How General Motors Stacks up Against the Rest
Himanshu is a member of The Motley Fool Blog Network -- entries represent the personal opinion of the blogger and are not formally edited.
General Motors (NYSE: GM) came out with its second quarter earnings which further highlighted the prevailing weakness in the industry. Though the results were better than expected, it was not pleasing for investors since they had yet another warrior in the automaker industry to give up to the European crisis. With Ford Motor Company (NYSE: F) posting depressing results some time back, investors got so afraid so that they did not dare invest in the industry. The main cause of a 57% earnings decline was weak demand mainly from Europe and also China to some extent. To overcome the problems, Ford will be using its tested formula of cutting costs and new design roll-outs.
Key Numbers of the Quarter…
Coming back to General Motors, revenue for the quarter was down 5% to $37.6 billion, mainly because of unfavorable currency fluctuations. Basically, strong dollar led to lower revenue from overseas operations when converted to home currency. In fact, volumes had increased over the prior year which is definitely a positive sign to notice. But higher volumes could do nothing to save the automaker’s bottom line from declining a disheartening 41% to $1.49 billion.
As advocated by Ford, the key pullback in earnings came from its European business, which registered a loss of $361 million because of the sovereign debt crisis leading to shrinking demand for the expensive range of cars. Even earnings in North America declined slightly, attributed to cheaper vehicle sales. Moreover, last year was a bumper one since it witnessed a one time jump in sales due to a higher roll-out of Delphi stock, which was absent this time.
Though the results were better than expected and overall earnings were in the green, it did not show any sign of optimism. In fact, the earnings dropped compared to last year’s quarter in spite of the fact that General Motors shifted its plant upgrades and other costs to the next quarter which would have otherwise affected the bottom line further.
The leading player in the industry, Toyota Motor (NYSE: TM), on the other hand, was the star performer this time around. It not only managed to show on the top line a whopping increase of 60% to $70.5 billion, but also the bottom line, which grew an amazing 241% to $3.62 billion. The drivers of the stellar quarter were great demand for its vehicles and its superb cost controlling measures. A very valid reason for the growth numbers was the fact that last year’s period was highly affected by natural disasters in Japan which punished the results cruelly, setting a lower base this time.
However, the performance cannot be overshadowed because of this, since Toyota experienced growth even in other geographical regions. Moreover, the automaker witnessed great volumes, leading it to raise guidance for the year and regain its leading position. Hence, General Motors lost out to its strongest peer by being unable to post such eye popping results in such circumstances.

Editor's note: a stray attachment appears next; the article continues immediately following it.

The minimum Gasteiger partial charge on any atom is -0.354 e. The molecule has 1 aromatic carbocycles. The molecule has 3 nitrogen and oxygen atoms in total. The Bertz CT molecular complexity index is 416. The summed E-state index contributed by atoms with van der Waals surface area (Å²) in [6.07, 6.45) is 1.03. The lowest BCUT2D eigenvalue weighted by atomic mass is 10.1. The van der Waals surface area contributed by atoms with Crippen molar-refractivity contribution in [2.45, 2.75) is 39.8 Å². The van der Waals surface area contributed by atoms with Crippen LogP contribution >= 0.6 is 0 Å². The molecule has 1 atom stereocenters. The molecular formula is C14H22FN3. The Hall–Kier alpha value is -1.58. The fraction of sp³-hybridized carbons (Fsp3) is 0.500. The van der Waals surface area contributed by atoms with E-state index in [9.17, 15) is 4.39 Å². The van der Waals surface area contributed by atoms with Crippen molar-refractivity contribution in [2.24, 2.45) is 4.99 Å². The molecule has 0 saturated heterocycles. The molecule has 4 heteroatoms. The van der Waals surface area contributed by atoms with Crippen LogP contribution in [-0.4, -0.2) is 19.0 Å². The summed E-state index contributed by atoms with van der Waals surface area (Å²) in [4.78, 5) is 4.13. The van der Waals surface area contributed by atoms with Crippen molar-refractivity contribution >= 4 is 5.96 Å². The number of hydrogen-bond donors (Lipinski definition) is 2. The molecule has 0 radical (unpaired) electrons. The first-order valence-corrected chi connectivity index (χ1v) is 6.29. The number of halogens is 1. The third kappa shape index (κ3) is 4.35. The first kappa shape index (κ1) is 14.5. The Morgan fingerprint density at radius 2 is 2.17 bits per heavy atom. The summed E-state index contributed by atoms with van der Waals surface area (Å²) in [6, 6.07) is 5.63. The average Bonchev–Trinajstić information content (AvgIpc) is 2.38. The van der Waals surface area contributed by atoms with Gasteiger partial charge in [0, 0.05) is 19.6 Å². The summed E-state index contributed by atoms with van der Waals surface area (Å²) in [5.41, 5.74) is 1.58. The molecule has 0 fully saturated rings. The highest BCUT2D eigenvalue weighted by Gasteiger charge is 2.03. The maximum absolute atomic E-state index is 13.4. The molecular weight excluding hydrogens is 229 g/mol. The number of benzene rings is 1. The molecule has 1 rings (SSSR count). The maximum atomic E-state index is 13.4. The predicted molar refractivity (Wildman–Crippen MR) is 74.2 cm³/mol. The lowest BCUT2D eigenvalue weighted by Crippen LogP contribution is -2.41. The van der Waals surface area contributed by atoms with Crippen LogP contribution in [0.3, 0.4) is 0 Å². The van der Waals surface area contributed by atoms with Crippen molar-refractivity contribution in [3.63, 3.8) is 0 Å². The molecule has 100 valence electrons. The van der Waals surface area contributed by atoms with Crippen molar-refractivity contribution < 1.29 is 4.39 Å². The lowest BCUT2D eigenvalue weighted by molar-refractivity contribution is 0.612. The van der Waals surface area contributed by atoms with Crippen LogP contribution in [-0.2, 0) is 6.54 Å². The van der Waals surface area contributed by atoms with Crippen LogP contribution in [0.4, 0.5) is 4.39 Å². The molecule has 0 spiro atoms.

Strategies in Progress
As I had mentioned in an earlier post, General Motors has been trying to overcome difficult times in Europe by partnering with the local players of the region by acquiring stake in PSA Peugeot Citroen. This is done to save on costs of almost $2 billion annually, resulting from the synergies of the combined entity. But this strategy is not a complete remedy either since the company will still face the problem of more production than demand. The problem has been hovering on General Motors’ Opel, the European unit, so much so that the company has finally decided to close down its factory in Germany. This is the key problem: overcapacity, for which the car maker has not had a proper solution implemented till now.
A good point to note is that the company has managed itself very nicely. A company that needed a government bailout three years ago has been posting profits for the last 10 quarters, which is commendable given the tough economic environment. Moreover, General Motors did not cut prices to make itself competitive - quite bold given competitors’ pricing measures.
Though General Motors hasn’t shown any genuine signs of recovery, its operations in the domestic and emerging markets have been decent. However, we cannot ignore the losses incurred in Europe and the overall decline in earnings. Also, its competitor has been a better performer. Hence, it is better to stay on the sidelines and watch for an opportunity to invest in the stock instead of jumping into it just because it has been showing profits recently.
justhimanshu has no positions in the stocks mentioned above. The Motley Fool owns shares of Ford. Motley Fool newsletter services recommend Ford and General Motors Company. Try any of our Foolish newsletter services free for 30 days. We Fools may not all hold the same opinions, but we all believe that considering a diverse range of insights makes us better investors. The Motley Fool has a disclosure policy.If you have questions about this post or the Fool’s blog network, click here for information.